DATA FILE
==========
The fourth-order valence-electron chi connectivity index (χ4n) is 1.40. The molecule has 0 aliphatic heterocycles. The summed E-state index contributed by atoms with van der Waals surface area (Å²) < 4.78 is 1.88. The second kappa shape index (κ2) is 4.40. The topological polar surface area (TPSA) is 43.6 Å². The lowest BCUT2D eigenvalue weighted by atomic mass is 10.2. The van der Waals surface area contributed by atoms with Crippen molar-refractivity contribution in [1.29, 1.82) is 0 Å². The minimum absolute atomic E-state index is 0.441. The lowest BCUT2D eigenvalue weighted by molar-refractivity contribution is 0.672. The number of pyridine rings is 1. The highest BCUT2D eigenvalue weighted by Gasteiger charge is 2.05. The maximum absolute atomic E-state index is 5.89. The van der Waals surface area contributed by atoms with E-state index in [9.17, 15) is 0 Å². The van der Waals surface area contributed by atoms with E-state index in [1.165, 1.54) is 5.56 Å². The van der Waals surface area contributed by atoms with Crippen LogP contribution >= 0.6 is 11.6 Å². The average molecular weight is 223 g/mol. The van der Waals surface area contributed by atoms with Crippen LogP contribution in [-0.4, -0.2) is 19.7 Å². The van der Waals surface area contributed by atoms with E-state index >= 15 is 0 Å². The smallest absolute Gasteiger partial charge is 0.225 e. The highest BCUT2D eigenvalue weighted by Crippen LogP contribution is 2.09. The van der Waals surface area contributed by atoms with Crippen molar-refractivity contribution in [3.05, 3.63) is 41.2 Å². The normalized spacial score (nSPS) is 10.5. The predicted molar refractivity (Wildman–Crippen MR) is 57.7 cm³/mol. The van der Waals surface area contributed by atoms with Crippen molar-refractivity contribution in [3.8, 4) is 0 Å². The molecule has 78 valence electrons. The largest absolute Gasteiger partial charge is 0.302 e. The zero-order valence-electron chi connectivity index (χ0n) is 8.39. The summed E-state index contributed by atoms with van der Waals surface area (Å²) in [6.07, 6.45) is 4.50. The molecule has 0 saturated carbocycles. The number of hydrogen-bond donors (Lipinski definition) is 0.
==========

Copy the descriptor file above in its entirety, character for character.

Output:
The fourth-order valence-electron chi connectivity index (χ4n) is 1.40. The molecule has 0 aliphatic heterocycles. The summed E-state index contributed by atoms with van der Waals surface area (Å²) < 4.78 is 1.88. The second kappa shape index (κ2) is 4.40. The topological polar surface area (TPSA) is 43.6 Å². The lowest BCUT2D eigenvalue weighted by atomic mass is 10.2. The van der Waals surface area contributed by atoms with Crippen molar-refractivity contribution in [1.29, 1.82) is 0 Å². The minimum absolute atomic E-state index is 0.441. The lowest BCUT2D eigenvalue weighted by molar-refractivity contribution is 0.672. The number of pyridine rings is 1. The highest BCUT2D eigenvalue weighted by Gasteiger charge is 2.05. The maximum absolute atomic E-state index is 5.89. The van der Waals surface area contributed by atoms with E-state index in [9.17, 15) is 0 Å². The van der Waals surface area contributed by atoms with E-state index in [1.165, 1.54) is 5.56 Å². The van der Waals surface area contributed by atoms with Crippen LogP contribution >= 0.6 is 11.6 Å². The average molecular weight is 223 g/mol. The van der Waals surface area contributed by atoms with Crippen LogP contribution in [-0.4, -0.2) is 19.7 Å². The van der Waals surface area contributed by atoms with E-state index >= 15 is 0 Å². The smallest absolute Gasteiger partial charge is 0.225 e. The highest BCUT2D eigenvalue weighted by Crippen LogP contribution is 2.09. The van der Waals surface area contributed by atoms with Crippen molar-refractivity contribution in [3.05, 3.63) is 41.2 Å². The normalized spacial score (nSPS) is 10.5. The predicted molar refractivity (Wildman–Crippen MR) is 57.7 cm³/mol. The van der Waals surface area contributed by atoms with Crippen molar-refractivity contribution in [3.8, 4) is 0 Å². The molecule has 78 valence electrons. The largest absolute Gasteiger partial charge is 0.302 e. The zero-order valence-electron chi connectivity index (χ0n) is 8.39. The summed E-state index contributed by atoms with van der Waals surface area (Å²) in [6.07, 6.45) is 4.50. The molecule has 0 saturated carbocycles. The number of hydrogen-bond donors (Lipinski definition) is 0.